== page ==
Next, it will really help your plotting if there's some kind of limitation on magic use, whether it's a power supply issue, the way the magic works, or rules with real consequences. Otherwise, magic makes things too easy and drains all the suspense from the story. If all your magical characters can just wave their hands and do anything they want, non-stop, then you have to contrive ways to keep them from being effective immediately. It seems less artificial if limits are already built in. Your characters might get tired and hungry from all the power used to do magic. There may be more or less magical power in different locations. They may need to use tools, like wands, to use magic -- if your magic user is useless without a wand, it's easy to temporarily take away his power. They may need to use specific spells that require ritual or ingredients. They may need to know the incantation and motions to make a specific spell work. There may be rules about who can use what forms of magic in particular circumstances, with dire consequences if those rules aren't obeyed. If you want to really make things tough, there can be a major cost -- the magic user gives up part of her lifespan, ages, suffers pain, has to draw upon someone else's lifespan, uses up finite resources. All of these things keep people from just waving their hands and getting anything they want.

Having magic will change society in some ways. Part of that will determine -- or depend upon -- whether magic is open or secret and what the consequences are for spilling the secret. If magic is open, are the magic users in power? If not, why not, given that they have all that power? If magic is secret, the same questions apply -- are magical people secretly using their magic to get into power? If not, why not? If magic is known, what does everyone else think about it? Is it revered or feared? Have non-magical people tried to pass any laws regulating magic use? Are laws like that a reason magic is now underground, if it's secret? Does magic create a class system? How does magic affect day-to-day life? Has it affected the development of technology? How does it affect the economy if some people can create things out of thin air? What kind of transportation system is required if people can poof themselves from place to place?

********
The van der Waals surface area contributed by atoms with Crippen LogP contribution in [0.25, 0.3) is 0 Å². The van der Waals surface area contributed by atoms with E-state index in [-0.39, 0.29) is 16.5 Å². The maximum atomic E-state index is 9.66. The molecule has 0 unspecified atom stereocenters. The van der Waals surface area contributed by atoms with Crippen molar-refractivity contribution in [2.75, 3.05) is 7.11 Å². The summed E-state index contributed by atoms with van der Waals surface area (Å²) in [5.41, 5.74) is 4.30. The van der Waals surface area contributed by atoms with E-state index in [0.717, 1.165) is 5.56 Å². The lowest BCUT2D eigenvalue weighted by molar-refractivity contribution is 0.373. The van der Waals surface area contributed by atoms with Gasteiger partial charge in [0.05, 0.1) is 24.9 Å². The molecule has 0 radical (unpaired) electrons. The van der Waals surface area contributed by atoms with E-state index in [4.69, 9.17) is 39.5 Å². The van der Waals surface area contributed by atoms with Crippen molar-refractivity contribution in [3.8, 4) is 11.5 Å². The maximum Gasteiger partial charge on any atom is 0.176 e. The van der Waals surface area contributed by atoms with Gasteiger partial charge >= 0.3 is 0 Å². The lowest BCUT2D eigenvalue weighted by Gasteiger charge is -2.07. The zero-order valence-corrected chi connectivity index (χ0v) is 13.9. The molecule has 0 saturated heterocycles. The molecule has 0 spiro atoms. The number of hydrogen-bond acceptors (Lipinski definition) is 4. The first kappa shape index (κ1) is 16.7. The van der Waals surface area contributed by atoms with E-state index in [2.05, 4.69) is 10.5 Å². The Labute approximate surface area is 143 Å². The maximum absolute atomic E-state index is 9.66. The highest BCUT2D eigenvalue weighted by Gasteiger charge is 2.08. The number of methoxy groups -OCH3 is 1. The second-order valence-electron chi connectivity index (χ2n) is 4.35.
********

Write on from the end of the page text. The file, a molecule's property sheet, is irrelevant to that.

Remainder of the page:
One particular issue relating to magic is the possibility of magical healing. It's handy to be able to badly injure or even kill your characters and then get them back on their feet again without a lengthy recovery period, but that can also sap suspense from your story if you know that any magic user can wave a hand and heal any wound. If that's possible, why have hospitals and doctors? It works best if there are even more limits to healing than to regular magic -- that's a special magical talent, it takes certain training, it has a high energy cost, it may mend a wound but not take care of related problems like blood loss, etc. Then you can maintain some suspense as to whether a character will live or die and still have the chance to have a character healed, without guaranteeing that every character can be so easily healed and without making your characters look stupid or callous if not everyone is healed that way.

Magic can make writing easier in some respects -- I've had editors give up on nitpicking something in a book when they realize that they're dealing with a world where magic works. "A wizard did it" can be a perfectly valid explanation. But at the same time, making "a wizard did it" be plausible requires a lot of background work.